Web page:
Since moving to the South a few months ago, I have had more opportunities than ever before to share our faith with neighbors who are genuinely interested in religion and involved in their own denominations. These exchanges, always respectful and gracious, have allowed me to see how astoundingly well members of other faiths often know The Bible. Our Sunday School and Seminary programs ensure that Mormons are more familiar than the average population with the contents of The Bible and The Book of Mormon. But, I would argue, Mormons now know their Book of Mormon far better than their Bible. Although all knowledge is good knowledge, The Bible is the book that we share in common with members of others faiths, and, therefore, it is often one of our best missionary tools. So, given its importance as a faith-bridging tool, why do we not currently know it as well as our other scriptures?
One suggestion I have heard raised is that our lack of Biblical knowledge is an unintended consequence of the relatively recent effort to encourage all members to read The Book of Mormon. Because leaders have stressed the importance of reading The Book of Mormon, Mormon youth now know it extremely well. But they have not had similar emphasis placed on The Bible.
Another potential explanation, and one that I am particularly interested in, is that Mormons are taught to approach scriptures looking for how we can liken them unto our lives. This interpretive strategy lends itself more easily to narratives that focus on familial and national conflicts, such as those that comprise The Book of Mormon, than on the laws, metaphors, and symbols that we frequently find in The Bible, a book that does not have a strong unifying story or line of authors to hold together its various books. Indeed, the sections of The Bible that we do read, such as the story of Moses, are those that tend to have a storybook structure.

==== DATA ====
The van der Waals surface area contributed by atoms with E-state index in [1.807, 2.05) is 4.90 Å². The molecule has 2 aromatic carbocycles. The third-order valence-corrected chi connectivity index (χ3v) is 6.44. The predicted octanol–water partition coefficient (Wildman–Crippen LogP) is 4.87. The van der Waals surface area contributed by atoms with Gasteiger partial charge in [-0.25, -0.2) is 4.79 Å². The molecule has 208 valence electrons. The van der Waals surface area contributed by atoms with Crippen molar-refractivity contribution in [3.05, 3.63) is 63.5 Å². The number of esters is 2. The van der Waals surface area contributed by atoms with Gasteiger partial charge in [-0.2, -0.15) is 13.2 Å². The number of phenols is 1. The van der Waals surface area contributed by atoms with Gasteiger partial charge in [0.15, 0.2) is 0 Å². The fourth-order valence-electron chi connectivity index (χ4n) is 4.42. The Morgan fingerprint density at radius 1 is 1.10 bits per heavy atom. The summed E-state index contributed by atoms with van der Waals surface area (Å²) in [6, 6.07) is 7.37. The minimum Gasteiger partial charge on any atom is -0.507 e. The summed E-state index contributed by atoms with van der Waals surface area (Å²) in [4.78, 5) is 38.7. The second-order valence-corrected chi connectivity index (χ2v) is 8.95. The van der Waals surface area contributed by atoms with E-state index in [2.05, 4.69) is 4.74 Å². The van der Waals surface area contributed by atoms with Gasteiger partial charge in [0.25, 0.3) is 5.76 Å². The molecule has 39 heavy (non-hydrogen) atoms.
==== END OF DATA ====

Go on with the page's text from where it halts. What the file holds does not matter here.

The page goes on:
However, while this interpretive approach is compelling, it also seems deeply limiting if it is our only interpretive approach. This approach encourages us to disregard what is potentially sacred but unfamiliar, and thus encourages us to continue seeing the divine in our own image rather than as something that might unsettle or expand our expectations. It also discourages us from emphasizing scholarship that would explore the historical contexts of our written texts in order to more deeply understand our heritage. While parts of The Bible that seem unfamiliar might be challenging reads to the average reader, they nevertheless contain information about our history and our sacred ceremonies that we ought to know, especially if we want to have a sustained dialogue with those of other faiths.